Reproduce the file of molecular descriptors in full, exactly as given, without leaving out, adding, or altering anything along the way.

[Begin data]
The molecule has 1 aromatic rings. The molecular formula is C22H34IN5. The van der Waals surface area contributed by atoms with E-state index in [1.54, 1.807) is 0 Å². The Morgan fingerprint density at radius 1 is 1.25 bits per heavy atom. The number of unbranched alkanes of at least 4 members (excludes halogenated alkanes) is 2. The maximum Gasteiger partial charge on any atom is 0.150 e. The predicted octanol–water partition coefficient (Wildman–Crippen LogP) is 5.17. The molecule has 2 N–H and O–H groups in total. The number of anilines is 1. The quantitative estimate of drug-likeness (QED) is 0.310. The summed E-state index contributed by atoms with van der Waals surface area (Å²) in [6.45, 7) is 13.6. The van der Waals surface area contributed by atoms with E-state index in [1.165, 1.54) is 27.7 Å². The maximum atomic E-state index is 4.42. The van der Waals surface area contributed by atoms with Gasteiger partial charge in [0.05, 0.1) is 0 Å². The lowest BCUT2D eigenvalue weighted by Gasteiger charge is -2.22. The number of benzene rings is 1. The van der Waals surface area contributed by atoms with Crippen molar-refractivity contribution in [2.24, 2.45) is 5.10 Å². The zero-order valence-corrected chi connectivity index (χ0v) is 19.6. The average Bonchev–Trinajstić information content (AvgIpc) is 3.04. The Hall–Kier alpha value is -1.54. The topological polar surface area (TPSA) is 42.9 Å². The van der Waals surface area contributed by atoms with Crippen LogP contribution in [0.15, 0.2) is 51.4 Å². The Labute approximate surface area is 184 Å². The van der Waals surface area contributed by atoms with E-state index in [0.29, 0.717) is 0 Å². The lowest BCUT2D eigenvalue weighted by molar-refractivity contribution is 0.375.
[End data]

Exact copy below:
The molecule has 1 aromatic rings. The molecular formula is C22H34IN5. The van der Waals surface area contributed by atoms with E-state index in [1.54, 1.807) is 0 Å². The Morgan fingerprint density at radius 1 is 1.25 bits per heavy atom. The number of unbranched alkanes of at least 4 members (excludes halogenated alkanes) is 2. The maximum Gasteiger partial charge on any atom is 0.150 e. The predicted octanol–water partition coefficient (Wildman–Crippen LogP) is 5.17. The molecule has 2 N–H and O–H groups in total. The number of anilines is 1. The quantitative estimate of drug-likeness (QED) is 0.310. The summed E-state index contributed by atoms with van der Waals surface area (Å²) in [6.45, 7) is 13.6. The van der Waals surface area contributed by atoms with E-state index in [1.165, 1.54) is 27.7 Å². The maximum atomic E-state index is 4.42. The van der Waals surface area contributed by atoms with Gasteiger partial charge in [0.05, 0.1) is 0 Å². The lowest BCUT2D eigenvalue weighted by Gasteiger charge is -2.22. The number of benzene rings is 1. The van der Waals surface area contributed by atoms with Crippen molar-refractivity contribution in [2.24, 2.45) is 5.10 Å². The zero-order valence-corrected chi connectivity index (χ0v) is 19.6. The average Bonchev–Trinajstić information content (AvgIpc) is 3.04. The Hall–Kier alpha value is -1.54. The topological polar surface area (TPSA) is 42.9 Å². The van der Waals surface area contributed by atoms with Crippen LogP contribution in [0.15, 0.2) is 51.4 Å². The Labute approximate surface area is 184 Å². The van der Waals surface area contributed by atoms with E-state index in [0.29, 0.717) is 0 Å². The lowest BCUT2D eigenvalue weighted by molar-refractivity contribution is 0.375.